Both O&C bills are a bad deal for Western Oregon counties
Legislation proposed in Congress does not guarantee any specific amount of funding for O&C counties, which have requested $110 million annually. Both House and Senate bills only direct federal agencies to increase timber harvest on O&C lands by a certain number of million board feet (mmbf) annually. Adequate funding for O&C counties would materialize only in the unlikely convergence of high timber prices, increased construction activity, a generous finance industry, stable log exports from private lands, significant increases for federal agency funding and other unpredictable factors. Each of these factors represents a risk to O&C counties that jeopardizes their adequate funding.
Timber prices have spiked, especially for public timber, because of private timber industry log exports to Asia. Oregons export of raw logs to China in 2010 (664.2 mmbf) was over 40 times what it was in 2005. Should China decide that Siberian or other Asian logs are cheaper, they would purchase those logs, and timber prices in the western United States would plummet.
Sen. Ron Wyden's Senate O&C bill would double timber harvest on O&C lands; the House bill would triple the cut. Both bills would flood the market with cheap logs, depressing timber prices. In any of these scenarios, more acres would need to be cut to provide the same amount of county funding, eventually leading to a shortfall.
Timber prices also fluctuate according to demand, which depends on construction activity, which depends on a stable financial industry providing financing for construction. Both industries have failed to regain the level and stability of pre-recession activity. According to my financial planner, both industries remain too risky for investment. With county funding increasingly tied to federal logging through these bills, O&C counties would bear the risks of a timid timber industry, with sawmills unlikely to purchase more timber while sitting on unsold lumber inventory in a flat market.
Another risk for the counties occurs when the timber sales offered at auctions do not draw bids, going unsold. In the last decade, during the pre-recession construction boom from 2002-2007, 27 Medford Bureau of Land Management timber sales over 1 mmbf in volume failed to sell, a total of 78.4 mmbf. Timber procurement officers for local mills indicated these complex sales did not draw bids because they contained too many risky components.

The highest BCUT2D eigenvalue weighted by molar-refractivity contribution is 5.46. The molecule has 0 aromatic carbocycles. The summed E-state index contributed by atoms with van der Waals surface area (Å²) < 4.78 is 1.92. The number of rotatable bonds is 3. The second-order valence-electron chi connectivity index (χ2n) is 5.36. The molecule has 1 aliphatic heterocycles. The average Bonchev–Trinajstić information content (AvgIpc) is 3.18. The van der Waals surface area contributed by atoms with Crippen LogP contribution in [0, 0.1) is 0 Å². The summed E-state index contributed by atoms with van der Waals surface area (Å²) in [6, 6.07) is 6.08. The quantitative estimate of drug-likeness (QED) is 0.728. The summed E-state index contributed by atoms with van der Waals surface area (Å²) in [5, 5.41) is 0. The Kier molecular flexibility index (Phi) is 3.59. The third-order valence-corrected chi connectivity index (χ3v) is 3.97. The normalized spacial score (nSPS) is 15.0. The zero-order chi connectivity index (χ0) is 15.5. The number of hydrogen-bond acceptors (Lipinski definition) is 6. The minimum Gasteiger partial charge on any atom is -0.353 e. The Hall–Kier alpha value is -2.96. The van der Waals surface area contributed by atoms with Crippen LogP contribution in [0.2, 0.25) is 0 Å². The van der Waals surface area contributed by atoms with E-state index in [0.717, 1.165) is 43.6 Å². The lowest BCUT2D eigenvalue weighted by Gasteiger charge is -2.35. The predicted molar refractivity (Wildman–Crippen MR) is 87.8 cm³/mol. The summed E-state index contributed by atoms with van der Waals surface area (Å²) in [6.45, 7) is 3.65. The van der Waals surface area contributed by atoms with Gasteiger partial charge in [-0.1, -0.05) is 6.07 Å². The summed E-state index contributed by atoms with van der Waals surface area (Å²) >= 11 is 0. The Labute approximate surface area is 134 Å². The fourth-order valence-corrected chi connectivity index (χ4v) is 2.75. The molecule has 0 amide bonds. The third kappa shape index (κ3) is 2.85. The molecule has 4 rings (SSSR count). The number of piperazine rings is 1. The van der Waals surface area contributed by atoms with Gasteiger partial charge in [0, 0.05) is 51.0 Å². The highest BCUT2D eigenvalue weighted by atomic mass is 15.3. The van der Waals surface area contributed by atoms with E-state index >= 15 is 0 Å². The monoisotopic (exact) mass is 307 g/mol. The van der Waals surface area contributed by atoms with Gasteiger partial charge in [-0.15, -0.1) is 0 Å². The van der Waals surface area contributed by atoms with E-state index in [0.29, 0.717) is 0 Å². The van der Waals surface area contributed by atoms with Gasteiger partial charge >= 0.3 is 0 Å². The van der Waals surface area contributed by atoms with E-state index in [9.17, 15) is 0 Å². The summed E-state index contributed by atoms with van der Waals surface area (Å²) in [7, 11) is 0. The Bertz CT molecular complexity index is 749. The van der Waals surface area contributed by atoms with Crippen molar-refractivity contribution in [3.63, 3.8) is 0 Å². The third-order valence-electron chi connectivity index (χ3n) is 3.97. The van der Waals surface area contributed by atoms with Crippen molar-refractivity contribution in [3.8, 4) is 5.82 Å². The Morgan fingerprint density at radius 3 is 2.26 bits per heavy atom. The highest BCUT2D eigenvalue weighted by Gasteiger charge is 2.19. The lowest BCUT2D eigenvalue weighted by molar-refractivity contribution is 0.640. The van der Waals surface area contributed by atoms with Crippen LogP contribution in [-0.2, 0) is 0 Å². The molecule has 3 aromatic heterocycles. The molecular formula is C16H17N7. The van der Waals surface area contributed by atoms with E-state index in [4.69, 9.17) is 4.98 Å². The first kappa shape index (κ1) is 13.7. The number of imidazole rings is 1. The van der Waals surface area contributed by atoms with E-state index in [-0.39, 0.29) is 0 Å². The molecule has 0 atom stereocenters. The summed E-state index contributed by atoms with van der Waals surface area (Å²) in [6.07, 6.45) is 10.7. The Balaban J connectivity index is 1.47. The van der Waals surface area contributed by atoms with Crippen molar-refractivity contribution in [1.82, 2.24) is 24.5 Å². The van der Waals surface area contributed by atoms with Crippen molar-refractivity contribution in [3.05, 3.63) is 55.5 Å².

These sales were designed to be larger and more complex than usual in an attempt to produce increased timber volume per BLM staff time invested. Without an unlikely and extraordinary increase in funding for the BLM, more of these huge complex timber sales would be the only option where the BLM's current staff could double or triple the volume offered. If a significant number of BLM timber sales fail to draw bids, all that unsold timber generates no income for the counties. Since the timber industry can choose to bid only on timber sales with lower risks, industry goals of higher profits will become increasingly at odds with the goals of reliable and sustainable funding for the counties.
One difference between the House and Senate bills relates to which agency should manage the O&C lands. The House bill takes all O&C lands not included in an unrealistic timber trust and places them under U.S. Forest Service jurisdiction. Expanding this concept to placing all O&C lands under USFS management could work better for the O&C counties. The BLM spends over four times more to manage a given acre of forest than does the USFS while producing a comparable amount of timber. About $113 million annual savings would accrue to the government annually from transferring BLM lands in Western Oregon to the USFS and USFWS. All or part of these savings could be returned to the O&C counties, effectively de-coupling county funding from the risks of selling public O&C logs to the timber industry.
Transfer of BLM forests to USFS constitutes the kernel of possible solutions to O&C county funding where county, state, and federal governments share responsibility. A modest increase in the Oregon Forest Products Harvest tax could raise about $37 million annually for the state's share, while exempting the first 25 mmbf to protect small-forest landowners. O&C counties could use an underutilized taxing authority to levy additional taxes to make up specific shortfalls. An average 0.02-percent property-tax rate increase could raise the county share of $37 million.
While big timber has long been an ally, O&C counties should now avoid risks of increasingly unreliable funding through federal timber sales, and focus on collaborating with federal and state governments to craft a sustainable solution. New realities require new approaches.
C.B. Thomas of Jacksonville has worked in various capacities in the forests of southwest Oregon for 40 years.